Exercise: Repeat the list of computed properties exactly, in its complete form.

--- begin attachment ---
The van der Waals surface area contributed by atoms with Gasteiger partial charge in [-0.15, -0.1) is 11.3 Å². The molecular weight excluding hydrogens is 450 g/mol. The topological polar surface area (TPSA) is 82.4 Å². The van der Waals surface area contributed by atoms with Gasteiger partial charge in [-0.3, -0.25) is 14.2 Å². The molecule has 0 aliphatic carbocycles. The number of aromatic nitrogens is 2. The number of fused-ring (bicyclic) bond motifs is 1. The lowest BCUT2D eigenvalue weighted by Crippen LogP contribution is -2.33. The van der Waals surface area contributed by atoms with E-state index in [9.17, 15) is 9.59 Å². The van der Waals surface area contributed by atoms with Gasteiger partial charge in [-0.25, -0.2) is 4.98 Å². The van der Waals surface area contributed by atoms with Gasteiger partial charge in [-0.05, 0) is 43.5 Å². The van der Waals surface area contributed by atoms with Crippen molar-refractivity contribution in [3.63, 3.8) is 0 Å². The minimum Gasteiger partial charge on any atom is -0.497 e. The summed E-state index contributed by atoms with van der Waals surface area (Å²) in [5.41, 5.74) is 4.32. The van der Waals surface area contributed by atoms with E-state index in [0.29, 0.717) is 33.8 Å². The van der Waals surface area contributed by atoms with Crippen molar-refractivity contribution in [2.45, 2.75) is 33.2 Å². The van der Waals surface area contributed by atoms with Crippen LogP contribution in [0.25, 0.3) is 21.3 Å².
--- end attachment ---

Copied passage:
The van der Waals surface area contributed by atoms with Gasteiger partial charge in [-0.15, -0.1) is 11.3 Å². The molecular weight excluding hydrogens is 450 g/mol. The topological polar surface area (TPSA) is 82.4 Å². The van der Waals surface area contributed by atoms with Gasteiger partial charge in [-0.3, -0.25) is 14.2 Å². The molecule has 0 aliphatic carbocycles. The number of aromatic nitrogens is 2. The number of fused-ring (bicyclic) bond motifs is 1. The lowest BCUT2D eigenvalue weighted by Crippen LogP contribution is -2.33. The van der Waals surface area contributed by atoms with E-state index in [9.17, 15) is 9.59 Å². The van der Waals surface area contributed by atoms with Gasteiger partial charge in [-0.25, -0.2) is 4.98 Å². The van der Waals surface area contributed by atoms with Gasteiger partial charge in [-0.05, 0) is 43.5 Å². The van der Waals surface area contributed by atoms with Crippen molar-refractivity contribution in [3.63, 3.8) is 0 Å². The minimum Gasteiger partial charge on any atom is -0.497 e. The summed E-state index contributed by atoms with van der Waals surface area (Å²) in [5.41, 5.74) is 4.32. The van der Waals surface area contributed by atoms with E-state index in [0.29, 0.717) is 33.8 Å². The van der Waals surface area contributed by atoms with Crippen molar-refractivity contribution in [2.45, 2.75) is 33.2 Å². The van der Waals surface area contributed by atoms with Crippen LogP contribution in [0.25, 0.3) is 21.3 Å².